Disclaimer: Apologies to all my vendor friends. I always tell vendors that I’m sympathetic because I started my career doing technical sales for GE. I know what it’s like to be on that side of the table. I know they have a job to do and I don’t want us to waste each other’s time. I also often hear myself telling vendors that notwithstanding their great products, we can’t absorb anymore right now.
Last month, I was in a fascinating discussion with some people from Google about workplace productivity tools. I was interested because we have a feature-rich Cisco voiceover IP phone system that can be used with traditional handsets or “soft” phones on computers with headsets. We also purchased Microsoft Office 365, including their Lync unified communications product, and we are in the process of optimizing the use of these tools.
While our company has many distinct business units with their own cultures, we are moving our corporate staff to a single location beginning in 2016. We have been studying how this largely non-clinical group can better collaborate and use these tools effectively. It’s been challenging to determine which tools are best for which activity, to make them work together, and to train end users on best practices that will stick.
Back to my fascinating discussion with Google. This won’t surprise you, but they said they didn’t seek to develop workplace productivity products to sell them. They did their work, created applications that optimized their work, and voila, there happened to be products they can sell in the enterprise space. They also acknowledged that many companies have large investments with companies like Cisco and Microsoft as well as legacy applications and dependencies that require these products. So, rather than competing head to head with those products, they are creating applications that can coexist and optimize whatever collaboration tools may be in use. I’m not in a place to say what our five-year strategy will be around these products, but I certainly liked the philosophy of building on and optimizing rather than ripping and replacing.
Still, there seems to be a gap between what vendors recommend and cite as success stories, and what we can affect in our non-for-profit, academic environment — or at the very least, it seems to take a lot longer for us. Some of this is because of our distinct cultures in our business units, some is because of fiercely independent work practices (in the research community), and some seems to stem from resistance to change and discomfort with new technology. Moving from Windows XP to Windows 7 and from TDM phones to VoIP flummoxed more users than I would have predicted. We have more features we can deploy — follow me calling, dial from computer directory, instant messaging, presence, standardized desktop sharing, easy peer-to-peer video, and more.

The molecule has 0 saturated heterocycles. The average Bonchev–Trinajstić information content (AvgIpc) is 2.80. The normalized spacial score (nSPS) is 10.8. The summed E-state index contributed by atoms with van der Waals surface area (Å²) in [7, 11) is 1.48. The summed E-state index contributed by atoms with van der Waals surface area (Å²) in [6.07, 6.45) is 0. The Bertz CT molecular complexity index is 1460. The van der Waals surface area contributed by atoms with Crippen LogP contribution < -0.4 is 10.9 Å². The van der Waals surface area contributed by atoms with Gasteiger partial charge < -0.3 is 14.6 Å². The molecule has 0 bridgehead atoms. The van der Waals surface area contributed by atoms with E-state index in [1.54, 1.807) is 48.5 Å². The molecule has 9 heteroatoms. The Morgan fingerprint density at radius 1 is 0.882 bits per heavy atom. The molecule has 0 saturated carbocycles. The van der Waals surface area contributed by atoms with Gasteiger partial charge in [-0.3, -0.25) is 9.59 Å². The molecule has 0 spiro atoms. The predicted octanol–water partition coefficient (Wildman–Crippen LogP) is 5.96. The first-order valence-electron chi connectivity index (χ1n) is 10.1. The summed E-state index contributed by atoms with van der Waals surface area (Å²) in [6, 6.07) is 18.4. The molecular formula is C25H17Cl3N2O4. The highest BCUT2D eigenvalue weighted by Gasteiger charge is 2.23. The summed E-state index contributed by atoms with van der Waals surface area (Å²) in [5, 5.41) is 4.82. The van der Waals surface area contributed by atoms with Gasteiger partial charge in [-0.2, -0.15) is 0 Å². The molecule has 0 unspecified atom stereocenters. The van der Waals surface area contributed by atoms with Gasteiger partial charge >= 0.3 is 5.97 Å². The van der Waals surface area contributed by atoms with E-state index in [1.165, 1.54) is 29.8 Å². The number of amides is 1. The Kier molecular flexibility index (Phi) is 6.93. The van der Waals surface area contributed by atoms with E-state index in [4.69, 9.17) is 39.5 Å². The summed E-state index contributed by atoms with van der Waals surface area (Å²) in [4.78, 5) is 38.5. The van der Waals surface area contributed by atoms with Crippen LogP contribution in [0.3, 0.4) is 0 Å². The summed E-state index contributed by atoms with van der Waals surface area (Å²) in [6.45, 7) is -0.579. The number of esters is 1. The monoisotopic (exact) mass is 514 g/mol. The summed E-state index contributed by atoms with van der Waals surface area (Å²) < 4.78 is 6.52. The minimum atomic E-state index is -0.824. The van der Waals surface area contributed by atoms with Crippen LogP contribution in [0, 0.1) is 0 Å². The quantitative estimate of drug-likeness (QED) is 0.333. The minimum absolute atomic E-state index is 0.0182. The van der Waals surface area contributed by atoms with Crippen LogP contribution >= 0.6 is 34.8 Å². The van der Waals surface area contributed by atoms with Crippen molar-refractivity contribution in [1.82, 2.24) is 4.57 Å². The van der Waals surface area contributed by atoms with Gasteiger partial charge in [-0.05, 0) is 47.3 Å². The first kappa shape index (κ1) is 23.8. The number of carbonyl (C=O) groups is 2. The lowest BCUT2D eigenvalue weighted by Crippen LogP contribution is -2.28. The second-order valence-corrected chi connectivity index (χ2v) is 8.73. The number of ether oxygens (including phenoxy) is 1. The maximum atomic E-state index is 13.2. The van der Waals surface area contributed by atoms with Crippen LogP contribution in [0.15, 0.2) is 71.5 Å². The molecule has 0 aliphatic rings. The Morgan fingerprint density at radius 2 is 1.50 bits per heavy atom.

We currently have a couple of conference calling solutions; I see Webex, GoToMeeting, Live Meeting and Lync used in the web conferencing space. I expect some resistance and consternation when we push to an enterprise standard.
In clinical systems development, we’ve followed the mantra, “Make the right thing to do, the easiest thing to do.” We need to create a plan to do the same with productivity tools. When should an employee use a VoIP call versus a cell call? When should one use instant messaging versus email? How do we get staff to use the least expensive conference calling and web conferencing offerings? Some of this can be done through the service catalog and purchasing controls, but, as mentioned above, some forces in our environment aren’t easily controlled.
Whether it’s Google or someone else, the notion of making the right thing to do the easiest thing to is where I need to go. There are many components — communication, training, implementation and integration, service level agreements, and charges. What felt overwhelming a month ago may have some pathway forward. I’m inspired. Now I have to execute.